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Continue reading: Backbone: Orderly JavaScript

Backbone: Orderly JavaScript

Backbones aren’t the usual fare for tech blogs, but if you’ve been following frontend development, then you’ll have heard of Backbone.js. From their site: Backbone.js gives structure to web applications by providing models with key-value binding and custom events, collections with a rich API of enumerable functions,views with declarative event handling, and connects it all to your existing API over a RESTful JSON interface.Continue reading

Continue reading: JavaScript Development – A Year Later

JavaScript Development – A Year Later

As some of you may remember, a year ago I took Q3 off to focus on building a JavaScript application. I learned a lot especially about Node.js. Yassal and I have a pet project called FeedMe that we have worked on over the years. FeedMe implements a shopping list for us to use when doing

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Continue reading: The Compelling Case for Node.js

The Compelling Case for Node.js

The basic premise of Node.js is that I/O is expensive and that, since I/O is expensive, we can’t block waiting for it to complete.

Many traditional Web Servers typically adopt a one thread per request approach, and any I/O (database, web service, file system call…) during the request blocks that thread of execution. This is inefficient in many ways because when the thread is blocked waiting for I/O to complete, it can’t respond to other requests.

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Continue reading: The Missing Annotation

The Missing Annotation

Have you ever wondered why Spring MVC supports @RequestParam but not @RequestAttribute? There are probably plenty of philosophical reasons for this – good or bad. But if your hands are tied and you’re stuck with, let’s say a CMS, that insists on passing context as request attributes what are you going to do? As usual,

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Continue reading: IntelliJ and nodeunit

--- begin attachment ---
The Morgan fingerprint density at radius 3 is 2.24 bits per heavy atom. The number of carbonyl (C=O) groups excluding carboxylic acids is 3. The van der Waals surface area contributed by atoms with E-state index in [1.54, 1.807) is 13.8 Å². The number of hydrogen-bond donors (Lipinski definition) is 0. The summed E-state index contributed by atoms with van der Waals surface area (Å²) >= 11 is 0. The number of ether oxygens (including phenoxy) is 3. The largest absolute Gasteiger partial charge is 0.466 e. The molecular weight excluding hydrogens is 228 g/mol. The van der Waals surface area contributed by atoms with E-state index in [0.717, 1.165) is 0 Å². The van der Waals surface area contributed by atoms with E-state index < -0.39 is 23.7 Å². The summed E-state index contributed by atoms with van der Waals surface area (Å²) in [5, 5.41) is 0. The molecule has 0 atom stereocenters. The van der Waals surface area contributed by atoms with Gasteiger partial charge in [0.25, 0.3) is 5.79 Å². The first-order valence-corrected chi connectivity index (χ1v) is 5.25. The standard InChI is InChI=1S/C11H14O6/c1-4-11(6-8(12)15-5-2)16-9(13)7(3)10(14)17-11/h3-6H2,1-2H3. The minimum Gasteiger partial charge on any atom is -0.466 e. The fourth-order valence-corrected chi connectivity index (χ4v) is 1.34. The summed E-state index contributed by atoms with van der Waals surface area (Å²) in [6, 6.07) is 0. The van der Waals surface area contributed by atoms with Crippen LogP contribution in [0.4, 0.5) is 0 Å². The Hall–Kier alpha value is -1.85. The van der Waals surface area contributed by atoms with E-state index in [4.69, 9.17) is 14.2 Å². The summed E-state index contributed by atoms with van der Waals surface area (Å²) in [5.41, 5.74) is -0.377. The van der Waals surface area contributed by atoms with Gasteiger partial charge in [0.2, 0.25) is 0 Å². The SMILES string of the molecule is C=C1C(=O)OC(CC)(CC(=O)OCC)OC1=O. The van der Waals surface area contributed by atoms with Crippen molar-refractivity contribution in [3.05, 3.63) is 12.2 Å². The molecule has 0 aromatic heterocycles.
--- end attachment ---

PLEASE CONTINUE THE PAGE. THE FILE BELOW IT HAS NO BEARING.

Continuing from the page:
IntelliJ and nodeunit

It turns out that I’ve gotten completely side tracked…or maybe not side tracked per se, but at least not completely focused on the client side of the Application. The past couple of weeks I’ve been engulfed in Node. Trying to figure out what it is, what I can do with it and obviously how I can test drive it. I found nodeunit which seemed to be a good testing framework candidate.

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Continue reading: TDD, JsTestDriver and YUI

TDD, JsTestDriver and YUI

As I mentioned in my previous entry, the goal of my sabbatical is to build a JavaScript Application. Notice the emphasis is on Application. That is, I don’t intend to build a JavaEE web application with plenty of JavaScript. The goal is to build an Application in the browser. It will probably (eventually), communicate with a server side component for persistent storage and synchronization but for now, that’s secondary.
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Continue reading: A Sabbatical

A Sabbatical

It has finally started. My sabbatical. In April I decided that I needed some time to step back and try some things my own way. I told my current client that in Q3, I would not be available. A lot of Q3 has passed but, as of this Monday, summer in Sweden is over and our two daughters are back at school and daycare which means I can actually start. 🙂